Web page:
- Information Right Management features require access to a Windows 2003 Server with SP1 or later running Windows Rights Management Services.
- Product functionality and graphics may vary based on your system configuration. Some features may require additional or advanced hardware or server connectivity.
See More: Office Frequently Asked Questions
Which version is right for you?
Office Home & Business 2013 has Word, Excel, PowerPoint, OneNote, and Outlook, on one PC. But if you're still not sure which version is right for you, check out our comparison chart.
|Home & Student 2013||Home & Business 2013||Professional 2013||Office 365 Home Premium|
|Licences||1 PC||1 PC||1 PC||5 PCs or Macs plus select mobile devices1|
|Licenses Duration||One-time purchase for life of PC4||One-time purchase for life of PC4||One-time purchase for life of PC4||Annual subscription with access to version upgrades|
|SkyDrive +20 GB storage: Save documents online to your SkyDrive for access and sharing virtually anywhere3||7 GB||7 GB||7 GB||27 GB|
|Core Office applications: Word, Excel, PowerPoint||X||X||X||X|
|Digital notebook: OneNote2||X||X||X||X|
|Email, calendars, and tasks: Outlook||X||X||X|
|Publishing & databases: Publisher2, Access2||X||X|
1. Windows 7, Windows 8 OS, Windows Phone 7.5, Mac OS X version 10.5.8 required. Visit www.office.com/mobile for applicable devices. Windows RT devices come preinstalled with Office Home & Student 2013 RT Preview. Internet connection required. Internet and mobile telephone usage charges may apply.
2. Access and Publisher available on PC only. OneNote not available on Mac OS. Two GHz processor or faster and 1 GB RAM or more recommended for OneNote Audio Search. Close-talking microphone required. Audio Search not available in all languages.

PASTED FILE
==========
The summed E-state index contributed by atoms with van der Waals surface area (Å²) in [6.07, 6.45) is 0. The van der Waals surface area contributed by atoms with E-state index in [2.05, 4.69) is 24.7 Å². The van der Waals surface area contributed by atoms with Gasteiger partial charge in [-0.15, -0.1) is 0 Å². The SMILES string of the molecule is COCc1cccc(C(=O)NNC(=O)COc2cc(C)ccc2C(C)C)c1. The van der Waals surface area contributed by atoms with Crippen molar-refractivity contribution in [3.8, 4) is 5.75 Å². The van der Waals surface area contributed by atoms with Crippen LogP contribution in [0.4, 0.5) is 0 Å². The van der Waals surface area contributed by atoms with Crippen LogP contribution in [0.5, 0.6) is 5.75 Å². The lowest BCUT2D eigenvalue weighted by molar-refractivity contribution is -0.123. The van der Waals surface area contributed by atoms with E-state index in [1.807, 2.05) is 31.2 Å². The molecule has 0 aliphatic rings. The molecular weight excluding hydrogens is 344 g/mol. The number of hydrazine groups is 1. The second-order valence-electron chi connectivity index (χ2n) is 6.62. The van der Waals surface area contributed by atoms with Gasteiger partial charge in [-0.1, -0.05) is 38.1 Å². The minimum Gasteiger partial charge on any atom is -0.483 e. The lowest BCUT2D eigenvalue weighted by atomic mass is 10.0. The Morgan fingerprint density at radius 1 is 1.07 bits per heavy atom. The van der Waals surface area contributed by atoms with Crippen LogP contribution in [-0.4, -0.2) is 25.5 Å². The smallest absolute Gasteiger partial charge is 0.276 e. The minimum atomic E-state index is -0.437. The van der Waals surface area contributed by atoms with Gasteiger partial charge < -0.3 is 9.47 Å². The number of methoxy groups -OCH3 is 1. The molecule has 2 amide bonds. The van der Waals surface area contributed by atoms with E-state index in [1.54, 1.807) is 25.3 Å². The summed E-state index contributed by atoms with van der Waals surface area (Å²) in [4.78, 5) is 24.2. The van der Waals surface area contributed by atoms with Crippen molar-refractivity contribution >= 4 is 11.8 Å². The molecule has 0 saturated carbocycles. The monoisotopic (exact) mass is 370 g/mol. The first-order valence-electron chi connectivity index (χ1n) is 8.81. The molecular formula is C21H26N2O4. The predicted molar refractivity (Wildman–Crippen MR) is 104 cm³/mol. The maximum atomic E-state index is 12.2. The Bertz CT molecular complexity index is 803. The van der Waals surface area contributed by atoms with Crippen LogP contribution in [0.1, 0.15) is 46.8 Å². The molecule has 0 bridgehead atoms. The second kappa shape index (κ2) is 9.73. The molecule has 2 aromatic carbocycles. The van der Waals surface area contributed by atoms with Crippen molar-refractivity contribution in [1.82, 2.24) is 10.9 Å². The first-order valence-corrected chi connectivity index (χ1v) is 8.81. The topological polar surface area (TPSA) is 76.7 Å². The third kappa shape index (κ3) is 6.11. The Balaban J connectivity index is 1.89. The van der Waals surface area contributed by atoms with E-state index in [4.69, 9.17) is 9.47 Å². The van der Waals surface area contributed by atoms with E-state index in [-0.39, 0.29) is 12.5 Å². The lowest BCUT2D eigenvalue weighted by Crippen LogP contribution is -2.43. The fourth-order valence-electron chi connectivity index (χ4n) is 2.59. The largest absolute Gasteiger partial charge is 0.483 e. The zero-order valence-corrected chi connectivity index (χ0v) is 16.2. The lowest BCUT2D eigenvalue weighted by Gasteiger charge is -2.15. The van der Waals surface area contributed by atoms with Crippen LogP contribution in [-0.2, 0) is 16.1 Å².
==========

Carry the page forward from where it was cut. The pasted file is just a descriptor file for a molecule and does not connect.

3. Internet and/or carrier network connection required; charges may apply.
4. You may transfer the software to another computer that belongs to you, but not more than one time every 90 days (except due to hardware failure, in which case you may transfer sooner). If you transfer the software to another computer, that other computer becomes the "licenced computer."
Office Product key
Top customer reviews
What you get is Word, Excel, Powerpoint, OneNote, & Outlook. Although when I say what you get, that isn't strictly true. What you actually get is a very small box containing a credit card sized piece of cardboard. This piece of cardboard has a number on it. That's all you get in the post - a piece of cardboard.
What you do then is sign in to, or create, a Microsoft account. Then you enter your product key. Only at that point do you get to download the software you have purchased. No disc, no manuals, no anything of any substance really. You can have a disc if you want but you have to buy it in addition to what you have already paid!!!!
You can download a 32 bit or a 64 bit version. I've got a 64 bit version of Windows 7 so thought the 64 bit version would do, but Microsoft issue dire warnings about using the 64bit version, so I went for 32!!!!!